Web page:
They are hardly respectable brigades, and the two should be reorganized into one division. I hope you will pardon this long digression in view of my earnest desire to promote the efficiency of your army and your own interests, both of which are very dear to me. The present organization of your army is absurd, mischievous,and abominable, and productive of great harm to you and above all to the country. But to return to the news. At Richmond everybody is determined and hopeful. no one doubts the ability of Lee to defend that city. His army is invincible, and it is sustained by the bravest, the most true hearted, and the most devotedly heroic people that live on the earth. Never have I seen such courage,such constancy, such all- sacrificing patriotism, such unmurmuring endurance, such confidence, such enthusiasm, such glorious patriotism as that whole population manifests. No one can look upon Lee's army and witness the conduct and the bearing ofthe people of Virginia without feeling that that army is invincible and that that people is unconquerable. We are now awaiting the result of Early's movement toward Washington. It has been universally condemned as unwise and fraught with mischief and disaster to our arms. I hope that I shall be able to send you news from it before I dispatch Hardesty. Our greatest danger is in Georgia- in fact, our only danger. Sherman is pressing upon Johnston with overwhelming numbers and may force him to abandon the great part of Georgia and Alabama. Johnston has, however, an splendid army, which admires him enthusiastically and which will fight under him to the death. He will not join battle till he can do so with the certainty of victory. The only fear is that the Government will compel him to fight or to ask to be relieved. I cannot believe that this fear is well founded. You will learn the details of the situation from the newspapers which I send, of which there are continuous files from the 1st of July. General Maury is still in command at Mobile and is vigorously preparing to defend it against the land and naval attack which now threaten it. He is very confident of his ability to repel the enemy. The general and all his staff continue to be your warm admirers and friends, and beg to be most respectfully and affectionately remembered to yo. Lieutenant General S. D. Lee had a series of fights with the enemy near Tupelo last week and succeeded in driving them back, though with heavy loss to ourselves. Forrest was slightly wounded in the shoulder. The Missouri brigade has suffered very greatly in the Georgia campaign. They have already lost between 400 and 500 officers and men. Cockrell lost tow fingers a few day ago, and old Gates received a wound which made him perfectly furious. He is the same gallant old hero that he used to be, and is still known as the bravest of the brave. By the way, I saw General Pemberton, now Lieutenant-Colonel Pemberton, in Richmond, and he spoke of the Missouri troops in terms of the most exaggerated praise, saying that they were the best troops in all the world, &c. I have not been to see them yet and have seen very few of them, but all that I have seen appear to remember you with as much love and pride as ever. Bledsoe was said to have been killed in one of the late fights, but the report was untrue. He has not drank any liquor for many a month.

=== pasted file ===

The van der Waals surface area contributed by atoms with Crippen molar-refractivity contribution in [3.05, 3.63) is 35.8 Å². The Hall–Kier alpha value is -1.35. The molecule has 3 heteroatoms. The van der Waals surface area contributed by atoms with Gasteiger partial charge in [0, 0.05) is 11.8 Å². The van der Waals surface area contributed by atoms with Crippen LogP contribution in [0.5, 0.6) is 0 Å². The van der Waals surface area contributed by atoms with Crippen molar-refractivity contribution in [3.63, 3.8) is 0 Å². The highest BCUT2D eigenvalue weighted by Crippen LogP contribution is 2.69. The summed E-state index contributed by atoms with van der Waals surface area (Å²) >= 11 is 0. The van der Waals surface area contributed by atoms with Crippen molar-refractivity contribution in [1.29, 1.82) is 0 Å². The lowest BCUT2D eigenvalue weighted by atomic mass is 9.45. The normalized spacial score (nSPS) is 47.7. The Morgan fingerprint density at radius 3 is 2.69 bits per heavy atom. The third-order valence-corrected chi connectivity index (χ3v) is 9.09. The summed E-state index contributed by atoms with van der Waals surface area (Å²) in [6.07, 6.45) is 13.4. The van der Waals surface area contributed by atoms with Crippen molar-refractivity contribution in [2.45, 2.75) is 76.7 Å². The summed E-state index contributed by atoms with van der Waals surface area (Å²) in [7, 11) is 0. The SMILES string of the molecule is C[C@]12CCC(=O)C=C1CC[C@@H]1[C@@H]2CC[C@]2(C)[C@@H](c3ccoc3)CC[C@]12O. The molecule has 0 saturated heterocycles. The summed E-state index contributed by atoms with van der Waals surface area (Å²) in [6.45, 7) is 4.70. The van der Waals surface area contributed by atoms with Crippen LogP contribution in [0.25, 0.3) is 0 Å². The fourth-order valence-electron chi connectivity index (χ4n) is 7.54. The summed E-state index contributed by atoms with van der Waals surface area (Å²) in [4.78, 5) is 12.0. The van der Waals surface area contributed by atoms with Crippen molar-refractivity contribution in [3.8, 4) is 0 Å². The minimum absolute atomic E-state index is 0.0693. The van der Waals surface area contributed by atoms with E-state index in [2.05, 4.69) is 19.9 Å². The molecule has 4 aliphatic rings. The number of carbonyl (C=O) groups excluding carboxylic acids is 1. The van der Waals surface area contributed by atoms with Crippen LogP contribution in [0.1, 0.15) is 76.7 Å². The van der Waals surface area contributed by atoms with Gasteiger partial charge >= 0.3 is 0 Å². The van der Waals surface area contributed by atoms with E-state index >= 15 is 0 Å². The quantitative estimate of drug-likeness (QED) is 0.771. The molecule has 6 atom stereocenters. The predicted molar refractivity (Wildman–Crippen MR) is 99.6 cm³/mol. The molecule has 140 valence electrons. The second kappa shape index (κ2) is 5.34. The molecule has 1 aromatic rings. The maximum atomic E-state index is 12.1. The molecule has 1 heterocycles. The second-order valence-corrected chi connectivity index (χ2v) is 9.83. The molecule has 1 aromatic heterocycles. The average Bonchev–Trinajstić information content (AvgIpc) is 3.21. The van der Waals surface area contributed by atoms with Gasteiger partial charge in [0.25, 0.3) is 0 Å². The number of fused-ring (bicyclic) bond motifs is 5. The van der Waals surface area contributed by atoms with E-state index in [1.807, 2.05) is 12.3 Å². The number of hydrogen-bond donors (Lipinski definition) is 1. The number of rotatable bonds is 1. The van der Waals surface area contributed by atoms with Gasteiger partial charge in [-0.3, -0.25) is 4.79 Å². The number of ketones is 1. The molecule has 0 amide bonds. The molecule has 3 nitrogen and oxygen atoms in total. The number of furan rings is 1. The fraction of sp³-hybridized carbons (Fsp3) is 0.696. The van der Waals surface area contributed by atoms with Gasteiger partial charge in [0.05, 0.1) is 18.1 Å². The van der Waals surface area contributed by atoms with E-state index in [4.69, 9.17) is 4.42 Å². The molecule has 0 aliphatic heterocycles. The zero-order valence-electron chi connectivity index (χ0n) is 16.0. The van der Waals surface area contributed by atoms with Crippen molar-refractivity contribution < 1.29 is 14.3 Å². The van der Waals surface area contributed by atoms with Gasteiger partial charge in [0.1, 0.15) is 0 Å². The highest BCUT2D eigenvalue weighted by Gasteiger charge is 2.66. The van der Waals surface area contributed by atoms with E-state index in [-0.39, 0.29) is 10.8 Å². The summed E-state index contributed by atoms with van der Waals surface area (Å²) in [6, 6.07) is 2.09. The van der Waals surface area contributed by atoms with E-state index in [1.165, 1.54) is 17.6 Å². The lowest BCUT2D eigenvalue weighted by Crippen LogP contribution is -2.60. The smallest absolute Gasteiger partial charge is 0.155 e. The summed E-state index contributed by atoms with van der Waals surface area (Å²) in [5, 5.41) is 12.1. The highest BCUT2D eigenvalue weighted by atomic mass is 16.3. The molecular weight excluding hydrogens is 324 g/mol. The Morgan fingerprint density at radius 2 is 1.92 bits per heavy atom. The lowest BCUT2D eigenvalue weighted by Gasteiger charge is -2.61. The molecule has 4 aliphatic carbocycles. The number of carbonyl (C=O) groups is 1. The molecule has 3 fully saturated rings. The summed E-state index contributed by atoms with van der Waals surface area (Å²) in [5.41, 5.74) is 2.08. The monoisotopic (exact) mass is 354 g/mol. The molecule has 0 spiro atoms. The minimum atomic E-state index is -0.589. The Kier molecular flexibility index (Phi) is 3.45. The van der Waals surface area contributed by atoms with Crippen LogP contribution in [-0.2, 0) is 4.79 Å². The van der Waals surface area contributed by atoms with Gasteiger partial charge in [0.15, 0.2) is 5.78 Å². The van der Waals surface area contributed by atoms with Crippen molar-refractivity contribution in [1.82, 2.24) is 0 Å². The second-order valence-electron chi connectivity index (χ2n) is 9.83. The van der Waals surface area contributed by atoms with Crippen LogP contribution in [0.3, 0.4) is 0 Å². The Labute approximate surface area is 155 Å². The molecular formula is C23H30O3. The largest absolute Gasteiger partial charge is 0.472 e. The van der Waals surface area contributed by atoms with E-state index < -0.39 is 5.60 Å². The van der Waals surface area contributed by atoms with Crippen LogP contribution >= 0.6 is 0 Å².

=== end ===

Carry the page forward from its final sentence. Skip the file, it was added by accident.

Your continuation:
I inclose Pflager's commission, or rather send it herewith. Hereafter make all applications of this character to the general commanding the Department of the Trans- Mississippi, who is authorized to act in most cases, and whose indorsement is required in all other cases. I found much difficulty in getting any attention paid to Pflager's case,and